When mutual funds owns too many stocks, their performance will be much or less same as the overall market! So if you read the headline and the stock market tumbled 3%, most probably your fund will also tumbled 3%. This is because the fund owns so many stocks that it is actually the stock market itself! If KLSE has only 1,500 stocks and your fund owns 500 of them, it is very logical that your fund price will drop when the overall market drop.

pgf_klse_21nov07

Look at Public Growth Fund (red) vs the KLSE Composite Index (blue). Look how close they mimic each other. This is because they own too many stocks. So they will have a high correlation to each other.

icap_klse_21nov07

As ICAP owns only 15 stocks, its performance will not rely too much on what the overall market is doing. So it has lower correlation when compared to typical mutual funds. This can be seen clearly on the ICAP performance beginning at April 2007. While the market is going flatline, ICAP is able to appreciate continuously.

Performance of a value investor doesn’t depends on the market but the earning performance of the underlying companies. The companies that ICAP owns keep making good earnings on that period and thus the price is reflecting that. Note that I am using the NAV of ICAP and not the stock price of ICAP because NAV is the real value of the fund and not the price (which is insane right now).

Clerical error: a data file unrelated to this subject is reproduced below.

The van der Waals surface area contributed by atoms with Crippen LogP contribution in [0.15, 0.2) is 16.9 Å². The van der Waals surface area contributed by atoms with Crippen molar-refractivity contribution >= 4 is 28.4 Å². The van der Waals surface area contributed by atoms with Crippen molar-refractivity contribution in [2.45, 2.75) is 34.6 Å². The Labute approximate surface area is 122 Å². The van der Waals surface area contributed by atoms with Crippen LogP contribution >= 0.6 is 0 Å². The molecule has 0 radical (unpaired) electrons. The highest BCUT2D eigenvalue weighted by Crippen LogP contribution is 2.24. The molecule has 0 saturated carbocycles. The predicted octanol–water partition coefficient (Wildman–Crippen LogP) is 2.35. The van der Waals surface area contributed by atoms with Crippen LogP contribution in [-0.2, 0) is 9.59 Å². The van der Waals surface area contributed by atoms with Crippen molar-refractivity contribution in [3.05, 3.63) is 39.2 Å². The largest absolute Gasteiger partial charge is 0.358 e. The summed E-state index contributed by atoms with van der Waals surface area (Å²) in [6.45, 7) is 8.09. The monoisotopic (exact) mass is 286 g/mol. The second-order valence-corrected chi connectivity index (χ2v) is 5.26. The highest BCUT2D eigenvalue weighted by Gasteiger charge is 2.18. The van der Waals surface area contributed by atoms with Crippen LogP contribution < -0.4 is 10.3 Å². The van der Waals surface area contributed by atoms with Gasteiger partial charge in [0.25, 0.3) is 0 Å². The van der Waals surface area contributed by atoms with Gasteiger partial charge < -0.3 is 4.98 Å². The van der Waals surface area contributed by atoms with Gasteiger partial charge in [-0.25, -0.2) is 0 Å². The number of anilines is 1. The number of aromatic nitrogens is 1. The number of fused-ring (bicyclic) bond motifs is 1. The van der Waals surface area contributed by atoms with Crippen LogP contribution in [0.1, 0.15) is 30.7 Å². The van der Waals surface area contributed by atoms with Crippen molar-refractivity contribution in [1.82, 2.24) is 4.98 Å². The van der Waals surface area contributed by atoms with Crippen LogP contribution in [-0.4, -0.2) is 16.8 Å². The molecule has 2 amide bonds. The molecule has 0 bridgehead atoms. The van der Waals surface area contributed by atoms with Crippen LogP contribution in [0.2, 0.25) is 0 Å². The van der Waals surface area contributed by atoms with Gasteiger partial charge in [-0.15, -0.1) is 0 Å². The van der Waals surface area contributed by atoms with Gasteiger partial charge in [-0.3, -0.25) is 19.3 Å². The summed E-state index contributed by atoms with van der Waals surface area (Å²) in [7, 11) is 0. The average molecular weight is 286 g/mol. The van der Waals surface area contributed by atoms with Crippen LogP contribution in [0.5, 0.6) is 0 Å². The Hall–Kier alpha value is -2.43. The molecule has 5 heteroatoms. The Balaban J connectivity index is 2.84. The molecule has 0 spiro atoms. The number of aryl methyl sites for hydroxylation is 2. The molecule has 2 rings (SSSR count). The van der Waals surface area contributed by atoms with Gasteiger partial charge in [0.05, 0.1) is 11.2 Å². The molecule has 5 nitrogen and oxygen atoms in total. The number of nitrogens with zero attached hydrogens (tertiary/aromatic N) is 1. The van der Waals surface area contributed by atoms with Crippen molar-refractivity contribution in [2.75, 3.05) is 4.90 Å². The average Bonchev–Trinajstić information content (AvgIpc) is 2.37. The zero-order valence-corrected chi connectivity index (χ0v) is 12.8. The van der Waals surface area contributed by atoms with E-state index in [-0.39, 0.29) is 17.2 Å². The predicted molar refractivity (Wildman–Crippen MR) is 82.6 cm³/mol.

* A mutual fund that holds too many stocks will not be able to outperform the market in a large margin for the long run. But an intelligently value investing portfolio that focus only on a few well researched stocks can easily outperform the market by a large margin in the long run. *

Before I continue, I will now write my responds to Boyboycute’s comment. He takes a great effort on researching more about ICAP which I salute (a lot of people either listen and forget, or listen blindly).

Icaptal.biz was listed 2 years ago on 19 Oct 2005. Whatever ICAP is doing, it will be under scrutinized by Bursa starting from that date only. Before the listing, ICAP self-claimed in http://www.icapital.biz/english/trackrec_1.asp about the performance of Capital Dynamics without any supporting documents or evidence. No one can certify the performance of Capital Dynamics before the listing of ICAP. Since ICAP has two years of track record only, I cannot make any good judgement about the fund. By the way, did you read the disclaimer in the website? Past performance is not an indication for future performance. See it here: http://www.icapital.biz/english/disclaimer.asp

(more…)

Page 1 of 11